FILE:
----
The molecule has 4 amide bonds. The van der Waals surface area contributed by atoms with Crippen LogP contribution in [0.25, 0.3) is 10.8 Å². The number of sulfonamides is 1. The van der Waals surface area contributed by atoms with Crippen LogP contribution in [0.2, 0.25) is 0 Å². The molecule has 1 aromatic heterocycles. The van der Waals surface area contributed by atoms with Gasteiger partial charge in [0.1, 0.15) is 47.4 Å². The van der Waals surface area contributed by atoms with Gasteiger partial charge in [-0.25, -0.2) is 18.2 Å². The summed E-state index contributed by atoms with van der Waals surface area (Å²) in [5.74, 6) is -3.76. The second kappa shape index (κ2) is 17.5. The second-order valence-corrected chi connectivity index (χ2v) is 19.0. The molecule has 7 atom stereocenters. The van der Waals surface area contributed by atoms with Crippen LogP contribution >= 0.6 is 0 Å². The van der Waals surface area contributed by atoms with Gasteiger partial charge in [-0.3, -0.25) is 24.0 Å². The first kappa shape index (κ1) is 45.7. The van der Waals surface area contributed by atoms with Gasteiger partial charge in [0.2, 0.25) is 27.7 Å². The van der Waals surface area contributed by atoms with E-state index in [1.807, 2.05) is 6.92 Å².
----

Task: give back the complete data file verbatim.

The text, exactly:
The molecule has 4 amide bonds. The van der Waals surface area contributed by atoms with Crippen LogP contribution in [0.25, 0.3) is 10.8 Å². The number of sulfonamides is 1. The van der Waals surface area contributed by atoms with Crippen LogP contribution in [0.2, 0.25) is 0 Å². The molecule has 1 aromatic heterocycles. The van der Waals surface area contributed by atoms with Gasteiger partial charge in [0.1, 0.15) is 47.4 Å². The van der Waals surface area contributed by atoms with Gasteiger partial charge in [-0.25, -0.2) is 18.2 Å². The summed E-state index contributed by atoms with van der Waals surface area (Å²) in [5.74, 6) is -3.76. The second kappa shape index (κ2) is 17.5. The second-order valence-corrected chi connectivity index (χ2v) is 19.0. The molecule has 7 atom stereocenters. The van der Waals surface area contributed by atoms with Crippen LogP contribution >= 0.6 is 0 Å². The van der Waals surface area contributed by atoms with Gasteiger partial charge in [-0.3, -0.25) is 24.0 Å². The first kappa shape index (κ1) is 45.7. The van der Waals surface area contributed by atoms with Gasteiger partial charge in [0.2, 0.25) is 27.7 Å². The van der Waals surface area contributed by atoms with E-state index in [1.807, 2.05) is 6.92 Å².